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I thought that was only a problem with Elise/Exige cars, never heard of it on Evoras.

Whats the Mark on the adjusting nut, has it been hit with something?

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It does rather look like it was banana shaped before it snapped - perhaps suggesting an impact of some kind. The threads below the break also seem to be distorted (closer together on the right than the left).


A Lotus is for driving, pork is for breakfast.

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20 minutes ago, Colin P said:

It does rather look like it was banana shaped before it snapped - perhaps suggesting an impact of some kind. The threads below the break also seem to be distorted (closer together on the right than the left).

That could have ocurred at final break point. Reduced cross section leading to bending and failure.

I wonder if there is an increased loading with the change of tyres on later models?

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28 minutes ago, Bruss said:

That could have ocurred at final break point. Reduced cross section leading to bending and failure.

Makes sense.


A Lotus is for driving, pork is for breakfast.

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Ouch! Hopefully @spitfireengineering  will have an Evora upgrade kit like they do for the VX, Elise and Exige?


Alcohol. Sex. Tobacco. Drugs. Chocolate.  Meh! NOTHING in this world is as addictive as an Evora +0. It's not for babies!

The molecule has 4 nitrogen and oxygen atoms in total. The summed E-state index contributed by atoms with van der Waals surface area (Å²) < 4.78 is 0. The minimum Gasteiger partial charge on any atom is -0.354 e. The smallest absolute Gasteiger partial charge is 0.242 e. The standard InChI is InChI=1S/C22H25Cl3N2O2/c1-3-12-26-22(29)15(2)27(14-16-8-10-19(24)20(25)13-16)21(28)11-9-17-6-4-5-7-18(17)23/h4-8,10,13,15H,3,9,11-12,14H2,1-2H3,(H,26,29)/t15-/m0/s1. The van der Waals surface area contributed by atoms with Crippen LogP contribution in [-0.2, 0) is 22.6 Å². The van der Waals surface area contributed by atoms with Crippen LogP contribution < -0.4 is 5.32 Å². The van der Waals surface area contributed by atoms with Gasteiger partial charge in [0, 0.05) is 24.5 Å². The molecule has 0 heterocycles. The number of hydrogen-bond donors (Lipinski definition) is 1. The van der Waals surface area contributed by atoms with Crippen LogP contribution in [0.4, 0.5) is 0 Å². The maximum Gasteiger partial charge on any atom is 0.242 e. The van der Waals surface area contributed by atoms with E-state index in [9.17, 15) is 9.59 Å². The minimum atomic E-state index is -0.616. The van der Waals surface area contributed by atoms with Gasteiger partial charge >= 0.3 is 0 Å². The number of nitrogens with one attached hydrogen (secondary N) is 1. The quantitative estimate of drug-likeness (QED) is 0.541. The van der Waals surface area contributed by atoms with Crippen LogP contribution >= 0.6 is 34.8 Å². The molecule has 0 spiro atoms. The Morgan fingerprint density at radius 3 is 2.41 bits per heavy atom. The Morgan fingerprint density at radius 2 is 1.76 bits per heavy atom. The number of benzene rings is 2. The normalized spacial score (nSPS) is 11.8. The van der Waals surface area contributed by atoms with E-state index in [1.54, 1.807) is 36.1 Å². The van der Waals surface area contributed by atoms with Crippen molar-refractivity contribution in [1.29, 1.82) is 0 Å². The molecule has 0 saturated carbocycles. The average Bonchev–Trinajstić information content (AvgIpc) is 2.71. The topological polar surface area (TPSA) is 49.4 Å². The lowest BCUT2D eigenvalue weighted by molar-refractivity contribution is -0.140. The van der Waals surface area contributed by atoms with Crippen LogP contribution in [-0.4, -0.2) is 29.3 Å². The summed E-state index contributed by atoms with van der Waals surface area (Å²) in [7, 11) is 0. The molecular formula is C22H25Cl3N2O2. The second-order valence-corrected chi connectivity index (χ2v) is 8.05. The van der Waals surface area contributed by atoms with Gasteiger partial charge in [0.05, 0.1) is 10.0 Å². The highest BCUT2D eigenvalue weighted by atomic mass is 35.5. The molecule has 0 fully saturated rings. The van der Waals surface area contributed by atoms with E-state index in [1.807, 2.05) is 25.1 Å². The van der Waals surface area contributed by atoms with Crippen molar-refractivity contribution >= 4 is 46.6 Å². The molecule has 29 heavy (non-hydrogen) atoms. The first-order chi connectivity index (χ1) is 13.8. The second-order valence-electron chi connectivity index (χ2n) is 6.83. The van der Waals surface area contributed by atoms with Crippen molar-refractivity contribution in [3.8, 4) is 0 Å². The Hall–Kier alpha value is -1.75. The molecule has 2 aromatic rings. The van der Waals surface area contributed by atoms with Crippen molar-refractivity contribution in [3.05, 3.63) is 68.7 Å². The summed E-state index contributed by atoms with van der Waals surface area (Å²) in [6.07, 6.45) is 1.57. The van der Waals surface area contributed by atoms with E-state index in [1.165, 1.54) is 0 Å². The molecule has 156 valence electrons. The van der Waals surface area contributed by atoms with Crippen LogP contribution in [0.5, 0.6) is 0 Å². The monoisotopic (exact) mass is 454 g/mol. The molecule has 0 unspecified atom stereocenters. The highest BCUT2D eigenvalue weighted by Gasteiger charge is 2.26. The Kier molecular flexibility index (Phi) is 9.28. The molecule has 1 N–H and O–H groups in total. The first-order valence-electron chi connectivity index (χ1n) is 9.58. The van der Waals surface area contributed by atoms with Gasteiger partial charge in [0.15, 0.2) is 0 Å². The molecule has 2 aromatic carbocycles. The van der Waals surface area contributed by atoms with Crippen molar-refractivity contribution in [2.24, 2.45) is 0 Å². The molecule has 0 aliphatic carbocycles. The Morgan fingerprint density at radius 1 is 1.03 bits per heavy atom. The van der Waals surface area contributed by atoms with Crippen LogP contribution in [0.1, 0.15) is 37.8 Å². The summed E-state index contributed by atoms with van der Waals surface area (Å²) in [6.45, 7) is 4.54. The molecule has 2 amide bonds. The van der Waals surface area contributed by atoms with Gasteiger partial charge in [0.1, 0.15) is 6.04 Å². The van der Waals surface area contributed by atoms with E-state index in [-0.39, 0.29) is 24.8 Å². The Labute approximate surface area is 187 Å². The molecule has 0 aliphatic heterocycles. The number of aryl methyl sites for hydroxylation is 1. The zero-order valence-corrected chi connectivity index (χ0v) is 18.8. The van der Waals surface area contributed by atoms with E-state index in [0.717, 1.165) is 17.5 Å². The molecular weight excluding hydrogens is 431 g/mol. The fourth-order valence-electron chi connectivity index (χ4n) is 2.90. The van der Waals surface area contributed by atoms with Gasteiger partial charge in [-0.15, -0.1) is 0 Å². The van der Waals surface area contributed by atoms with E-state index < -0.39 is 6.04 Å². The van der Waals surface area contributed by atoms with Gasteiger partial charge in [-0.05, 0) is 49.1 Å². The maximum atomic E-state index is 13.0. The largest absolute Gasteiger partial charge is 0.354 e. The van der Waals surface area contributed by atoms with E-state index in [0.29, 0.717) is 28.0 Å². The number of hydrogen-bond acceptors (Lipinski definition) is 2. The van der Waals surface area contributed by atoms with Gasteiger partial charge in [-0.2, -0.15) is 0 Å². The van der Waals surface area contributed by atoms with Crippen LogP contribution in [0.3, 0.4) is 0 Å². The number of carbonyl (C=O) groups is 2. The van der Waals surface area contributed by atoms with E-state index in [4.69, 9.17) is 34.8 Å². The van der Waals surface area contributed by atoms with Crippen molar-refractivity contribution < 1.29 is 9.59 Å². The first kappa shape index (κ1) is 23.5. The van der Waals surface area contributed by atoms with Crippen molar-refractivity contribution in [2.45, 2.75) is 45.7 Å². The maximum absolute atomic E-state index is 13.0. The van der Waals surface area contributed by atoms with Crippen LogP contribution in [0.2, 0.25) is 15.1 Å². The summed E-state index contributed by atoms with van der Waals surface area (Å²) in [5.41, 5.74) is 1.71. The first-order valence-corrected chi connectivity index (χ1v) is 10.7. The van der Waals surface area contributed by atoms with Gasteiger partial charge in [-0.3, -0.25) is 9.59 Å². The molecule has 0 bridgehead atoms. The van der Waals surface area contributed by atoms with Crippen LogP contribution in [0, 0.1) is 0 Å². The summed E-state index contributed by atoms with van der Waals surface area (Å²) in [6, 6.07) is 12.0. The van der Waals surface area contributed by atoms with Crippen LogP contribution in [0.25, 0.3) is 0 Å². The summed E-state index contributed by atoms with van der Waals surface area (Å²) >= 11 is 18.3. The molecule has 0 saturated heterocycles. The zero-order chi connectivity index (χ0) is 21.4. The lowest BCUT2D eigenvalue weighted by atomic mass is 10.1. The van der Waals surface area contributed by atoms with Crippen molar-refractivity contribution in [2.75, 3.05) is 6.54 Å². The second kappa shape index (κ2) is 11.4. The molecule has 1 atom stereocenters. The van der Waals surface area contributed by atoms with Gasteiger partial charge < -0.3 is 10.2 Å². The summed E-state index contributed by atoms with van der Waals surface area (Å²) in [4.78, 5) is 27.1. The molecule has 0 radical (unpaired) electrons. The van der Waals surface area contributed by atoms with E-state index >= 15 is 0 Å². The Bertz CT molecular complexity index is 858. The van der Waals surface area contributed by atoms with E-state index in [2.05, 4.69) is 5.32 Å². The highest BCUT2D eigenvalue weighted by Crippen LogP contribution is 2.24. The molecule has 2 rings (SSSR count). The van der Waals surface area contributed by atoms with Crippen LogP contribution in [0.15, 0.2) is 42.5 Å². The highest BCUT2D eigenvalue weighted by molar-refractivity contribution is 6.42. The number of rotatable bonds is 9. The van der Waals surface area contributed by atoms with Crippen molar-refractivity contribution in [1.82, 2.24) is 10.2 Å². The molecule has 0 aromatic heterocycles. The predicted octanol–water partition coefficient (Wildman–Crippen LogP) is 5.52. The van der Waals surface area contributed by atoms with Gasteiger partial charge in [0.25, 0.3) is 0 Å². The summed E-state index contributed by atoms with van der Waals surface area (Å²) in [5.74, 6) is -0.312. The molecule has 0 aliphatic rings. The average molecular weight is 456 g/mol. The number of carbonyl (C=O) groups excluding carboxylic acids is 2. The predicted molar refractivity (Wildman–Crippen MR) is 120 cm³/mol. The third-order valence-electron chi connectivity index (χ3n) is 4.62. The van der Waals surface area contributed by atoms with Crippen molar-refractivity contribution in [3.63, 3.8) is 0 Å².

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15 minutes ago, C8RKH said:

Ouch! Hopefully @spitfireengineering  will have an Evora upgrade kit like they do for the VX, Elise and Exige?

They do.

 

 

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I'm not so much asking for an analysis of my break, I head an engineering team of structural, mechanical and metallurgical engineers, bt rather have any others seen this.  Yes the aftermarket provides an alternative, but I always assumed that it was from a desire to create a market based on Elise/Exige fears.

 

Yes, the threads were bend at a 28 deg angle, thus why i laid them out that way

Yes, impact loading was involved

Yes multi cracks formed at various times i)fatigue, ii) compression, iii) tensile

No, the "mark" is irrelevant as it is most probably a tool slip on the nut.

No measurable reduction in area, thread material is typically heat treated to very high yield and tight yield to tensile ratios thus little ductility

Don't see that todays OEM tires are a cause as theses cars back to the Series 1 have been tracked with R compound tires including semi slicks Hoosier A7, design and part numbers of the suspension arms and links are the same since Series 1.

 

 

 

Edited by Julian73

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Thanks Julian. Just trying to get a handle on what's happened. I track mine  on cup 2's and haven't seen any sign of this but I havent done a DP test. I did look at the spitfire links and decided I would change mine out at some time, probably at my next suspension refresh.

 

 

 

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